) has ramped up the Norwegian Barents exploration campaign and
raised its Arctic technology research budget by threefold.
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As of now, Statoil's exploration venture in the Barents - located
in the Hammerfest basin, north of Finnmark County in northern
Norway − involves participation of 89 exploration wells out of the
total 94 drilled. The company now intends to boost the campaign by
drilling nine additional Statoil-operated wells by next year.
Statoil remains upbeat about the Barents Sea venture following its
Skrugard and Havis oilfield discoveries last year that are
estimated to hold 400 million to 600 million barrels of oil
equivalent. The company is expected to drill four wells at Nunatak,
near Skrugard from December for six months. This campaign will
continue with the drilling of two or three wells in the Hoop
frontier exploration area further north, next year in summer. This
marks the northernmost wells ever drilled in Norway.
The Norwegian giant aims to maintain its non-stop drilling
activities in 2013 in the area, as it is not disturbed by sea ice
because of a warm-water current that flows in from the North
Atlantic. The Norwegian Barents is supposed to be the only
year-round ice-free zone in the Arctic.
Royal Dutch Shell Plc
) faced difficulties for its drilling of its first exploration
wells in the Chukchi Sea off Alaska due to sea ice and troubles in
receiving Coast Guard certification for its oil spill recovery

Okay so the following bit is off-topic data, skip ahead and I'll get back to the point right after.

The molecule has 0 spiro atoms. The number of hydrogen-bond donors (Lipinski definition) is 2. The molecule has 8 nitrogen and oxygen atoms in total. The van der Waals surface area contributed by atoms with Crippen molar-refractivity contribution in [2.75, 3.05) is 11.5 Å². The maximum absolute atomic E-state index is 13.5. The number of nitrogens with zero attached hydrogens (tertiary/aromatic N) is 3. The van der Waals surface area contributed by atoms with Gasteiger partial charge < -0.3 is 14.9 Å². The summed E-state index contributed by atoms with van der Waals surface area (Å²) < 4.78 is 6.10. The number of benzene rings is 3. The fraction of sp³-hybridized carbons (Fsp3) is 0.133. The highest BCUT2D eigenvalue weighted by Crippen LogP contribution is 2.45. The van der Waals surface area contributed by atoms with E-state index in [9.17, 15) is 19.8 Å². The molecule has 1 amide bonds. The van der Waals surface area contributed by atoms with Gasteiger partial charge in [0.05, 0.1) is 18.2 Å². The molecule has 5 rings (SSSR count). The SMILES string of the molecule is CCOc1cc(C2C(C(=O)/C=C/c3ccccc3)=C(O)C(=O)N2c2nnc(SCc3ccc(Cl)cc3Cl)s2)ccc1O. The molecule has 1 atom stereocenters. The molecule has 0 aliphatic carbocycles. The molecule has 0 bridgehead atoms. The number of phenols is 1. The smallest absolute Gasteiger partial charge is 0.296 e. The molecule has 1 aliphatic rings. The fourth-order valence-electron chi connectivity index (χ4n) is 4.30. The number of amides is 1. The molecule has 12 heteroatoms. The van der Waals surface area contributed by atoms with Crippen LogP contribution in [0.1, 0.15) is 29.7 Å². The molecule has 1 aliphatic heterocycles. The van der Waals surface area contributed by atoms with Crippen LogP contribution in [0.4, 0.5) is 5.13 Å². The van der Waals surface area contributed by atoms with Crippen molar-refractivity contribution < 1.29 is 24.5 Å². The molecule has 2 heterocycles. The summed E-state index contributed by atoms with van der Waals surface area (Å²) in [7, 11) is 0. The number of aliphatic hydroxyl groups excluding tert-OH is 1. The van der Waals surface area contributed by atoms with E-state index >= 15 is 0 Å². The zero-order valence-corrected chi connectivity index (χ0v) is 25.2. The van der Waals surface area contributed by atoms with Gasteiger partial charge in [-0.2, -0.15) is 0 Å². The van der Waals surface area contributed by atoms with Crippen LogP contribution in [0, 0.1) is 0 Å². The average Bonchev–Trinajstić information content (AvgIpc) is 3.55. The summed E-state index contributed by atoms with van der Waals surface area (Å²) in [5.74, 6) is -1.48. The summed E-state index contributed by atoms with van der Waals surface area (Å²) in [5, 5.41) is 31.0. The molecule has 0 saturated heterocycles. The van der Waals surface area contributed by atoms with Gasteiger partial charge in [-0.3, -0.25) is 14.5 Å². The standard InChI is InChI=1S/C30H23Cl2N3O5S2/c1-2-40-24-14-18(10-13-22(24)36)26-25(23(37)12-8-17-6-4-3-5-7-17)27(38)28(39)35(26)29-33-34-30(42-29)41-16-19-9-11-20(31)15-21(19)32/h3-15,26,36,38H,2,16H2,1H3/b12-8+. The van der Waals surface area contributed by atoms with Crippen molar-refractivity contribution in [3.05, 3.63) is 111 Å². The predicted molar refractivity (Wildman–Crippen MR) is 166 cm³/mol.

vessel. The U.K. behemoth now expects to complete only two of the
five wells for the Chukchi and Beaufort Seas in 2012.
Meanwhile, Statoil has expressed that it has created a technology
road map for its operations in the severe most Arctic areas. This
includes trebling the existing Arctic research budget to NOK250
million ($34 million) in 2013 from NOK 80 million ($11 million) in
2012. The extended investment further fortifies Statoil's supremacy
in energy exploration and production in the region.
In May, Statoil and Russian state-owned oil company OAO Rosneft
entered into an agreement to jointly explore and develop Russian
offshore deposits in the Barents Sea and Sea of Okhotsk. The
venture is expected to involve an investment of approximately $100
billion over decades.
The agreement calls for the exploration of the Perseevsky license
in the Russian part of the central Barents Sea and three licenses -
the Kashevarovsky, Lisyansky and Magadan-1 - north of Sakhalin
island in the Sea of Okhotsk. Both parties intend to jointly
explore, with Statoil holding 33.33% in each activity. Although
Statoil has already completed drilling 89 wells in the Barents Sea,
Rosneft has no offshore experience.
According to the U.S. Energy Information Administration, the Arctic
region is expected to have more than 400 billion barrels equivalent
of recoverable oil and gas yet to be discovered.
We remain upbeat on Statoil's upstream initiatives and its
significant discoveries in the mature North Sea as well as in the
Barents Sea that reaffirm the potential of the Norwegian
Statoil retains a Zacks #2 Rank (short-term Buy rating).